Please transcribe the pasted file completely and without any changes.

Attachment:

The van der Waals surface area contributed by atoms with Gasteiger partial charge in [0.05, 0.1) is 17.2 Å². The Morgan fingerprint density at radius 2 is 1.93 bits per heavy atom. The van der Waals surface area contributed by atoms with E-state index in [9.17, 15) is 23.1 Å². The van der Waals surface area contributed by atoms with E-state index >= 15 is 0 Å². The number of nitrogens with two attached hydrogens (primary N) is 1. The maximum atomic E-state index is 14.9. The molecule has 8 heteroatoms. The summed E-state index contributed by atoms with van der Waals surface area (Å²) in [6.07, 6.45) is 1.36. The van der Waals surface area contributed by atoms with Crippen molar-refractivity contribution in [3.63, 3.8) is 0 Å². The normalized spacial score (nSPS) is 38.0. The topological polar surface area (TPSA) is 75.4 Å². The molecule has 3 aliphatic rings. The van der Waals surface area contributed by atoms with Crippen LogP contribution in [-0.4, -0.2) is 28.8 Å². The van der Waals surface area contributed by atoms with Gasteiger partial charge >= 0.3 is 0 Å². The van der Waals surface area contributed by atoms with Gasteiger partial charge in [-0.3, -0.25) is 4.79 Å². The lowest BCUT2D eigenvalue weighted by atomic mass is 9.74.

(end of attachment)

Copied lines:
The van der Waals surface area contributed by atoms with Gasteiger partial charge in [0.05, 0.1) is 17.2 Å². The Morgan fingerprint density at radius 2 is 1.93 bits per heavy atom. The van der Waals surface area contributed by atoms with E-state index in [9.17, 15) is 23.1 Å². The van der Waals surface area contributed by atoms with E-state index >= 15 is 0 Å². The number of nitrogens with two attached hydrogens (primary N) is 1. The maximum atomic E-state index is 14.9. The molecule has 8 heteroatoms. The summed E-state index contributed by atoms with van der Waals surface area (Å²) in [6.07, 6.45) is 1.36. The van der Waals surface area contributed by atoms with Crippen molar-refractivity contribution in [3.63, 3.8) is 0 Å². The normalized spacial score (nSPS) is 38.0. The topological polar surface area (TPSA) is 75.4 Å². The molecule has 3 aliphatic rings. The van der Waals surface area contributed by atoms with Crippen LogP contribution in [-0.4, -0.2) is 28.8 Å². The van der Waals surface area contributed by atoms with Gasteiger partial charge >= 0.3 is 0 Å². The van der Waals surface area contributed by atoms with Gasteiger partial charge in [-0.3, -0.25) is 4.79 Å². The lowest BCUT2D eigenvalue weighted by atomic mass is 9.74.